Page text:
On the 8th Day of Christmas … Shiny New Cabinet Hardware

Christmas,cabinet,hardwareNew cabinet hardware can give a kitchen or bathroom a whole new look for little cost. Image: Siro Designs/HouseLogic

Looking for a meaningful Christmas present for a special friend or family member? Fixing up the house of someone who needs a helping hand makes a terrific gift. It doesn’t cost much, but your generosity will have a lasting impact.

Few home improvements have as much bang for the buck as new cabinet hardware. For a few dollars worth of handles and knobs, you can give a bathroom vanity or kitchen cabinets a whole new outlook on life.

Changing out hardware is a simple job you can complete in a couple of hours or less, using only basic tools — a screwdriver and a cordless drill/driver.

Do you measure up?

If you’re helping out with the hardware purchase, note that there’s a number of standard sizes for cabinet hardware. Carefully measure the space between the screws of the existing hardware so you won’t have to drill any new holes.

Measure from the center of one screw or screw post to the center of the other. Measuring this way is called “on-center,” and it’s the most accurate way to figure out what you’ll need.

Installation tips

Installing the new hardware is simply a matter of screwing on the new pulls, handles, and knobs. If you have hardware pieces that require two screws, get both screws started before tightening. That way, you’ll have a little wiggle room so both screws are seated properly.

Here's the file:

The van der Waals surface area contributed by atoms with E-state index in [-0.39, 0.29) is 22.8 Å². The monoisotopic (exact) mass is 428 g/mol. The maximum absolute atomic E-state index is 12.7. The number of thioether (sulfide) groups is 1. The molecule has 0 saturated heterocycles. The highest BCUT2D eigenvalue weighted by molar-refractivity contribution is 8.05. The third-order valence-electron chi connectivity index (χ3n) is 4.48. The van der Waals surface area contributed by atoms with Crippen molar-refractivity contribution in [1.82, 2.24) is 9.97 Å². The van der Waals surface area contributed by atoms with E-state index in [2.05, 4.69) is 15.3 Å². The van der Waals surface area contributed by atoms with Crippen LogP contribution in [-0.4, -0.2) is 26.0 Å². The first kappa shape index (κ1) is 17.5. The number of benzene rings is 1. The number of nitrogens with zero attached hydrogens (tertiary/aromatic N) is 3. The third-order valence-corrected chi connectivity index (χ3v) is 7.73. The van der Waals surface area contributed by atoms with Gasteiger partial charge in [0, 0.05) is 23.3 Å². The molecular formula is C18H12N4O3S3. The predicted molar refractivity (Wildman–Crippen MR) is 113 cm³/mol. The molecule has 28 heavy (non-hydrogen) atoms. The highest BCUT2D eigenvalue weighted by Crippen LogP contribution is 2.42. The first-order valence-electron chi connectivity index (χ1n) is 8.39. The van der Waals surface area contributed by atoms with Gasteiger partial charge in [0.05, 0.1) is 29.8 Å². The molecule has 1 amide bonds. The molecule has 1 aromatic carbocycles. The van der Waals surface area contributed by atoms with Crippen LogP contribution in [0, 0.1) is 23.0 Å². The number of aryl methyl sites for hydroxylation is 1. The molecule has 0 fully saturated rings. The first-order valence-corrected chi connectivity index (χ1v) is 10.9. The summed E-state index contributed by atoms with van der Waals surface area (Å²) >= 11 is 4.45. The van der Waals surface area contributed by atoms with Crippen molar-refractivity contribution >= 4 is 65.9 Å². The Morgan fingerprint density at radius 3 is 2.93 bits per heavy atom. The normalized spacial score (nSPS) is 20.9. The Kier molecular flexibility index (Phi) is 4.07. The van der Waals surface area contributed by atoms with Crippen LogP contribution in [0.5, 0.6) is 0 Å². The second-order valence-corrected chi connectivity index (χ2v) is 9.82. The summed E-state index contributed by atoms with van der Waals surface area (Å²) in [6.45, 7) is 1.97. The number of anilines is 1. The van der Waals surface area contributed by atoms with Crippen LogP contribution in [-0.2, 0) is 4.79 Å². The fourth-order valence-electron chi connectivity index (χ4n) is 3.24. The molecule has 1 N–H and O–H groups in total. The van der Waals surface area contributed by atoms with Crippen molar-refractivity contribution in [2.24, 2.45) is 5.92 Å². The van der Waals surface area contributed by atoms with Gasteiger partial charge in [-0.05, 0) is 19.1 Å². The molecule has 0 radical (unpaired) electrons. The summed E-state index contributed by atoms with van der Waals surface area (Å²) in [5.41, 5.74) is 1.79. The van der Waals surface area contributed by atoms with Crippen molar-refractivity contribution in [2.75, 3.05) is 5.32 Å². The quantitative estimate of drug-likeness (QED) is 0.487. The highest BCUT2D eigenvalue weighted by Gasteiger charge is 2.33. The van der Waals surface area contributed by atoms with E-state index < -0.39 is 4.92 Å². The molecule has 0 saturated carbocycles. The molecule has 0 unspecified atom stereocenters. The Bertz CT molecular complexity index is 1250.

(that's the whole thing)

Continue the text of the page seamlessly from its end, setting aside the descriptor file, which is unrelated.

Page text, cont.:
If you’re installing new hardware that doesn’t match the existing holes, fill the old holes with wood putty and disguise the repair with fresh paint or stain. (Note: Some types of hardware have back plates that will completely cover old mounting holes.)

This video has step-by-step instructions on mounting new kitchen cabinet knobs.

When drilling new holes, make sure your holes are parallel to the top drawer edge so the hardware won’t look crooked. Keep things parallel (and speed up the whole process) by using a drilling jig. You can make one from scrap plywood, or buy one at a hardware store of home improvement center for about $7.

You can also keep holes nice and straight by having a partner off to the side who can eyeball the angle of your drill bit and let you know if you’re tilting too far up or down.

When your low-cost facelift project is done, stand back and admire your happy holiday efforts!

Got an idea for helping out a neighbor or family member with home improvement and maintenance chores?